Gareth Pugh, one of London’s most celebrated provocateurs, staged his spring 2019 show as an ode to his hometown and to “outsider society.”
Set in a dimly lit space of the Old Selfridges hotel and to the blasting sounds of industrial music, Pugh revisited some of his signatures, to deliver a powerful, high-voltage spectacle.
The show opened with a cry in the dark — Freddie Mercury singing “Why can’t we gives ourselves one more chance” — which made everyone’s hair stand on end. It was followed by a parade of models who stomped down the runway, strutting their stuff in punk, high platform boots that made them look like otherworldly creatures.
The clothes inspired the same punchy attitude. There was a strong focus on tailoring with an array of blazers and tuxedo dresses featuring big shoulders and spliced sleeves, while other signatures like funnel necks and sharp, voluminous trenchcoats in metallic leather were also peppered throughout the range.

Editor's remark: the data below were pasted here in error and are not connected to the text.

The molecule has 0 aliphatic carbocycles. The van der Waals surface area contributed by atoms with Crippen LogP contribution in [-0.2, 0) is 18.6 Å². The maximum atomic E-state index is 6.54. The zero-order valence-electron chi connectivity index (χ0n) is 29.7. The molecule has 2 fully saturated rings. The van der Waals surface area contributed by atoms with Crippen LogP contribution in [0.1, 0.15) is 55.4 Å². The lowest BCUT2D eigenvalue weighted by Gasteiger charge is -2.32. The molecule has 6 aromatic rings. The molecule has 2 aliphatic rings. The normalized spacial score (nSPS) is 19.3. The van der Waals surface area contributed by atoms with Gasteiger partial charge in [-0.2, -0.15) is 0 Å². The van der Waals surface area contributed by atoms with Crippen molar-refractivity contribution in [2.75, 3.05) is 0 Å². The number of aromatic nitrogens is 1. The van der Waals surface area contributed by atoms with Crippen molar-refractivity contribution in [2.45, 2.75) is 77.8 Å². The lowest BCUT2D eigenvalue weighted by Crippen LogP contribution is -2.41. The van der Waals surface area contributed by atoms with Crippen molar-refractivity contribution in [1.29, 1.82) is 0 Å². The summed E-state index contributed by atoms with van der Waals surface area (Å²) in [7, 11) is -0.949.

Pugh also brought back a graphic red and orange star print — splashed all over coats and bodysuits — that was first introduced in his graduate collection.
It was a fierce, riotous collection that was reminiscent of a time when fashion was more about a purist, creative expression and less about clicks and likes.
In line with his rebellious streak, Pugh also presented his own, darker take on beauty, with models wearing prosthetic lips, plasters all over their faces and masks.
He said his ultimate reference in this journey of creative experimentation will always be the late Judy Blame: “Judy was uncompromising and fiercely anti-establishment. He came up in the Eighties and Nineties, where much of culture was moving toward the shallow and the acquisitive — he was a counterpoint to that.”